8. Enable OpenGL traces: A setting that records OpenGL errors. Enable OpenGL traces places errors in a log file of your choosing.
9. Force 4x MSAA: This setting forces multi-sample anti-aliasing (MSAA). This makes things look better, but puts more strain on the CPU / RAM.
10. Force GPU rendering: This setting forces apps to use hardware 2D rendering, even if they were written to not use it. It can make things look great, or it can temporarily bork your phone. Use with care.
11. Force RTL layout direction: This forces screen orientation for right-to-left language support. Useful principally for developers of multi-language apps.
12. Keep your phone awake: Check the 'Stay awake' opotion and the screen on your phone to stay on anytime and every time it is plugged in. Useful if you are working on Android development and find it annoying that the screen keeps timing out. But it won't do your screen any good in the medium term.
13. Mock locations: Hit the 'Allow Mock Locations' option, and you will be able to manually write location information. This is useful if you are developing an app that uses location information.
14. Pointer location: Places an information bar at the top of your screen that tells you the coordinates of the last place the screen was touched.
15. Power menu bug reports: This adds an option to the menu you see when you press and hold the power key, allowing you to collect and send a bug report.
16. Process stats: This is one of only a couple of options that remains enabled even when you switch off Developer Options. It shows you a tonne of data about what is going on in your smartphone or tablet.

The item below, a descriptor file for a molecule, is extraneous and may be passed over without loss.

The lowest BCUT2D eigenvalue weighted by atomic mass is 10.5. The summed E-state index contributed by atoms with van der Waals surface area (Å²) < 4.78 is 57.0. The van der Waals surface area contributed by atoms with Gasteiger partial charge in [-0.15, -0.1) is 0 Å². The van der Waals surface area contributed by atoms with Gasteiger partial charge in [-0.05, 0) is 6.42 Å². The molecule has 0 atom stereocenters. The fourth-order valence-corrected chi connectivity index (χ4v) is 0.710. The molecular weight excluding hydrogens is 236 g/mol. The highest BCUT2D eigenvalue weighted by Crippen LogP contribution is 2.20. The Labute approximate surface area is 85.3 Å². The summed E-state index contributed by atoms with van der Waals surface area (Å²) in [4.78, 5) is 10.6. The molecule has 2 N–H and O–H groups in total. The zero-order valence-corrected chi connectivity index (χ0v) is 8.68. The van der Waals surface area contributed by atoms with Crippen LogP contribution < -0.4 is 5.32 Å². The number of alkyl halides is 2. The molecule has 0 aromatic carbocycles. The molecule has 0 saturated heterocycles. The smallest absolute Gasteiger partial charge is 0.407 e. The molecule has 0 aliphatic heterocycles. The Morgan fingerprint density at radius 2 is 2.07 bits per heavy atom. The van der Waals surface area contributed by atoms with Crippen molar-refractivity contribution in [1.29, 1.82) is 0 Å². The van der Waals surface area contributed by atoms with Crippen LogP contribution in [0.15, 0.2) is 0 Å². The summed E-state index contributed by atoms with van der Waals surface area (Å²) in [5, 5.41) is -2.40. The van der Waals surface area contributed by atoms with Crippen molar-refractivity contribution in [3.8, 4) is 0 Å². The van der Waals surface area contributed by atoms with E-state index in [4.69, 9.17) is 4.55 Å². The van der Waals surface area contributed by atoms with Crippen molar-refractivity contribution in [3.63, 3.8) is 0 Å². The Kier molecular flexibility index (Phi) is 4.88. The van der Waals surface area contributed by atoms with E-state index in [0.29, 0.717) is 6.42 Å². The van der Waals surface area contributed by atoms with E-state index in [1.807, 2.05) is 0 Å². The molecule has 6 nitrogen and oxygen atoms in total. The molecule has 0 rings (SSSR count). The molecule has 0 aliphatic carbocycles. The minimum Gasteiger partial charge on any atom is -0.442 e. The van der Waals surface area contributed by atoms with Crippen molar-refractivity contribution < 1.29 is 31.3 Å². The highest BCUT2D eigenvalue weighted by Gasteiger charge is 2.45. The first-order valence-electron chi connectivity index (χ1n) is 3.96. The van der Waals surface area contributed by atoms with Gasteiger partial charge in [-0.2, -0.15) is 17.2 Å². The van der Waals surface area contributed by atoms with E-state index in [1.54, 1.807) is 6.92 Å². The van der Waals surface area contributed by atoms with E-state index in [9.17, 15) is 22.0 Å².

17. Profile GPU rendering: This setting draws a graph - a visual rendering of how hard the GPU is working. You can either view onscreen or save to a file.
18. Select debug app: Choose an app, debug it.
19. Select USB configuration: Select how your Android device should react when it's connected to a PC over USB.
20. Select runtime: Here you can choose to use either Dalvik or ART. Important for developers creating apps to run on Android L. (See also: How to fix Wi-Fi problems with Android Lollipop.)
21. Show all ANRs: Makes every process show an 'App Not Responding' dialog if it hangs. Even if it is running in the background, which is useful if the app you are developing is interfering with another process, and you need to work out what is happening.
22. Show CPU usage: Allows you to view CPU information inscreen at all times.
23. Show GPU view updates: Enable this setting and any onscreen element drawn with GPU hardware is viewed with a red overlay.
24. Show hardware layer updates: Tells you when hardware layers update.
25. Show layout bounds: This useful tool marks the edges of all the elements in a dialog so you know where a touch will activate them.
26. Show surface updates: Selecting this option makes the edge of an onscreen window flash when its contents are updated.
27. Show touches: This option adds a visual cue on the screen wherever a touch is registered.
28. Simulate secondary displays: Allows you to simulate different screen sizes.
29. Strict mode enabled: Flashes the screen when an app uses the main thread to perform long and intensive operations.
30. Transition animation scale: This setting sets the speed for transition-animation playback.
31. USB debugging: Allows your Android device to communicate via USB to your computer via the Android Debug Bridge (ADB). You can also revoke USB debugging authorizations: When you use a computer to debug over USB for the first time, you have to authorize it and set up a keypair. This setting revokes that.
32. Verify apps over USB: Use this setting and Google scans apps you installed looking for malicious behavior.
33. Wait for debugger: Not enabled unless you are set up to debug an app. When enabled it prevents that app from starting until the debugger is attached.
34. Window animation scale: Sets the speed for window-animation playback.
Also see: Best Android tablets 2016.